Since 1950, Macon Memorial Park has held a Memorial Day service to honor veterans and America’s war dead.
This year, the ceremony off Mercer University Drive drew more than 100 people who came to honor their late husbands, relatives, neighbors or friends who served this nation.
“Most of us are here because a soldier died for us,” keynote speaker Bibb State Court Senior Judge J. Taylor Phillips said. “We should be grateful and never forget.”
Phillips, who served in the U.S. Marine Corps during World War II, came to pay his respects to his brother Capt. Walter Phillips, who was killed at Chosin Reservoir, along with about 300 in his unit, during the Korean War.
Phillips read the crowd excerpts from a personal letter he received from Gen. Douglas MacArthur about his brother’s death and courage.
Memorial Day should be a patriotic time said Edith Brice, 81, of Macon, who came to honor of her late husband, Coleman Brice, who served during World War II and died in 2005.
“We had friends killed in World War II,” she said. “I heard sad stories that would break your heart.”
The names of nearly 500 veterans from Bibb County who served from World War I to Operation Iraqi Freedom were listed in honor on this year’s program.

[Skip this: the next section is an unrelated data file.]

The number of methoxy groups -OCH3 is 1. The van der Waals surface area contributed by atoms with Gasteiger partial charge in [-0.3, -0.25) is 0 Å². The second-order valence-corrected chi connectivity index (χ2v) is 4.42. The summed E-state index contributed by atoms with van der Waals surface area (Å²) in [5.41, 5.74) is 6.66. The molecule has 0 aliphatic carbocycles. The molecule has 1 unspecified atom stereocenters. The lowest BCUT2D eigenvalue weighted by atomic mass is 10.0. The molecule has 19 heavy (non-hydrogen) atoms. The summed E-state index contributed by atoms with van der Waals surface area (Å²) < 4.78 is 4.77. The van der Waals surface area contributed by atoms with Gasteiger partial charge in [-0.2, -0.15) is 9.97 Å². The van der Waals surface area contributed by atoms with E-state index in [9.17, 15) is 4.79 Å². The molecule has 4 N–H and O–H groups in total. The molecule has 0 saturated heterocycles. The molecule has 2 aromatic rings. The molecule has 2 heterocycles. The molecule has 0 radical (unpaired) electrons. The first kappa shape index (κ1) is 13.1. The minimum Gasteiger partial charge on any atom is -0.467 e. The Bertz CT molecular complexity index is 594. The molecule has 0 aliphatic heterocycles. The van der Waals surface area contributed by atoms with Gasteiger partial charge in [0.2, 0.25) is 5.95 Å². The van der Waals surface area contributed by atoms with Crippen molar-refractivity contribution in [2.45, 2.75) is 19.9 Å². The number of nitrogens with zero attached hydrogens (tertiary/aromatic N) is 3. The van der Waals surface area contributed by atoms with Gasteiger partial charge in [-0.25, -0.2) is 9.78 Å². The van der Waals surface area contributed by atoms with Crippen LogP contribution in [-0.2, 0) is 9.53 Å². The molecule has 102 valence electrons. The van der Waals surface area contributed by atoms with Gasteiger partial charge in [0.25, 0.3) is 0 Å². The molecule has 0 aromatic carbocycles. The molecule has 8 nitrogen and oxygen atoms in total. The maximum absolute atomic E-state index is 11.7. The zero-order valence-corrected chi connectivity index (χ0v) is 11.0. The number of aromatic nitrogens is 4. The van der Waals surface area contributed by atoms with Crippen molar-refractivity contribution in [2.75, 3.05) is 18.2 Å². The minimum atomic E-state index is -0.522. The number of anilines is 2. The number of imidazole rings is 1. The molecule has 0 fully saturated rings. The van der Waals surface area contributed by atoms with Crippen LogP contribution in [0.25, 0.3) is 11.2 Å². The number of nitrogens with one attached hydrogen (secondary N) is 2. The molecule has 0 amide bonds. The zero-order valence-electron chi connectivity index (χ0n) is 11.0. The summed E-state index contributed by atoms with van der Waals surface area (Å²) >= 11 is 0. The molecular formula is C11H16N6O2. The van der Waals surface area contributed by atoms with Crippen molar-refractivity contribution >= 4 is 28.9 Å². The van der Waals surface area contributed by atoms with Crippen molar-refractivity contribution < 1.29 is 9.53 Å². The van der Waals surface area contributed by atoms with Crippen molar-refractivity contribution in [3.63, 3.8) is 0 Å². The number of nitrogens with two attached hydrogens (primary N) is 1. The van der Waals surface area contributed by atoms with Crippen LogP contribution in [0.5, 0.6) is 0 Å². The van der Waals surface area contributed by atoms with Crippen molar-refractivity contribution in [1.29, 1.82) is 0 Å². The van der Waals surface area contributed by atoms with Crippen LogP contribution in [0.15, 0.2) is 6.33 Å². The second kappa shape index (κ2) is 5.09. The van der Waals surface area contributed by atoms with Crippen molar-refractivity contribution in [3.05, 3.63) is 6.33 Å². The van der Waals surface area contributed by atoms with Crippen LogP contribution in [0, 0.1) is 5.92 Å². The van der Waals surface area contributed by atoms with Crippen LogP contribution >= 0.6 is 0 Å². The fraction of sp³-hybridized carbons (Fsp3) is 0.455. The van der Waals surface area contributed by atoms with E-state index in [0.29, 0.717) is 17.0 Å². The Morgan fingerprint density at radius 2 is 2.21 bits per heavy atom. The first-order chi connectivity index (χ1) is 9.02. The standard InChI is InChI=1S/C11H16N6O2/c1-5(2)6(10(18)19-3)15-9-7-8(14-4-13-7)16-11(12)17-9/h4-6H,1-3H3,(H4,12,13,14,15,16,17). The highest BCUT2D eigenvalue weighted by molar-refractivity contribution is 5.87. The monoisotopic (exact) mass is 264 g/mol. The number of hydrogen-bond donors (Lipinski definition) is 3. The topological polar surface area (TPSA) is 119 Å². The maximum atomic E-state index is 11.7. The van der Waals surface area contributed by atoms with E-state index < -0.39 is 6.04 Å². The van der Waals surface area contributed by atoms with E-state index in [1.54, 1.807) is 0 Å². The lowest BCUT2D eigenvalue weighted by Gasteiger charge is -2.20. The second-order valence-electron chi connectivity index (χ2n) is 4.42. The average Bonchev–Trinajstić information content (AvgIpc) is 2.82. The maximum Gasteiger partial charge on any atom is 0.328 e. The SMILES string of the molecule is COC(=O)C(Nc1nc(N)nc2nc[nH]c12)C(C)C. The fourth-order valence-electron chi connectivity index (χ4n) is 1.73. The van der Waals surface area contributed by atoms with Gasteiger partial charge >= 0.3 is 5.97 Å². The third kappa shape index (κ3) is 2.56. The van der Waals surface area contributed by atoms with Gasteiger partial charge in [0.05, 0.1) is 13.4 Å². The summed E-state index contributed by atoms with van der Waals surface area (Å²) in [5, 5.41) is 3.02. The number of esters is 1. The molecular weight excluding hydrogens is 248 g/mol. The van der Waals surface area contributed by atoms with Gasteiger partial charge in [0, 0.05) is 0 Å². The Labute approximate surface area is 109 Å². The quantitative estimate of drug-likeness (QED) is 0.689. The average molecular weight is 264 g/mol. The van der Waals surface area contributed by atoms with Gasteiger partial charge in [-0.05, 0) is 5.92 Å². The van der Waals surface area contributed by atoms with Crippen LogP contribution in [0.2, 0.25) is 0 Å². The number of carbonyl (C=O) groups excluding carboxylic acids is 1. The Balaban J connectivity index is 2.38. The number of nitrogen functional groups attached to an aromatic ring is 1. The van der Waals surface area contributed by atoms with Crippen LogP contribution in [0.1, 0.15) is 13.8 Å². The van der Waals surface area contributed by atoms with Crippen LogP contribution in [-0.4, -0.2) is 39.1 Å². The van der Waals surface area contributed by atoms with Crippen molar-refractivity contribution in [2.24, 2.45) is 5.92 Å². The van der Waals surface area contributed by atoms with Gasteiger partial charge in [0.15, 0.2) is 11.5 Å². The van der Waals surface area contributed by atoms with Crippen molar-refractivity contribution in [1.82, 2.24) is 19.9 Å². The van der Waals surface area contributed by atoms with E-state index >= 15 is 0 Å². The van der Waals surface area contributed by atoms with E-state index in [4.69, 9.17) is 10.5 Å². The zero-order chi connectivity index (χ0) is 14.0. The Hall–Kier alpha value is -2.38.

During the ceremony, members of the Marine Corps League, Sons of the American Revolution, Macon Police Department and Bibb County Sheriff’s Office presented colors. A wreath ceremony and Mass were also held.
“It’s important to keep history alive,” said 14-year-old Dylan Franklin, a home-schooled student from Crawford County who played taps on his bugle for the event and said it’s important for Americans to honor fallen heroes.
After placing flags on veterans’ graves at Lake Blackshear, a couple of Vietnam War veterans, Wendell Breedlove and Larry Barnes, drove from Cordele to the Monday morning service.
They lost several of their buddies in Vietnam between 1966 and 1968, they said.
For them, just like Veterans Day and POW/MIA Recognition Day, Memorial Day never goes by unnoticed.
More people though should take the time to remember, Breedlove said.
“They tend to forget the reason for it,” he said of the holiday often marked as a day off work or opportunity for recreation. “They tend to forget there are people no longer with us because of those sacrifices they made for us.”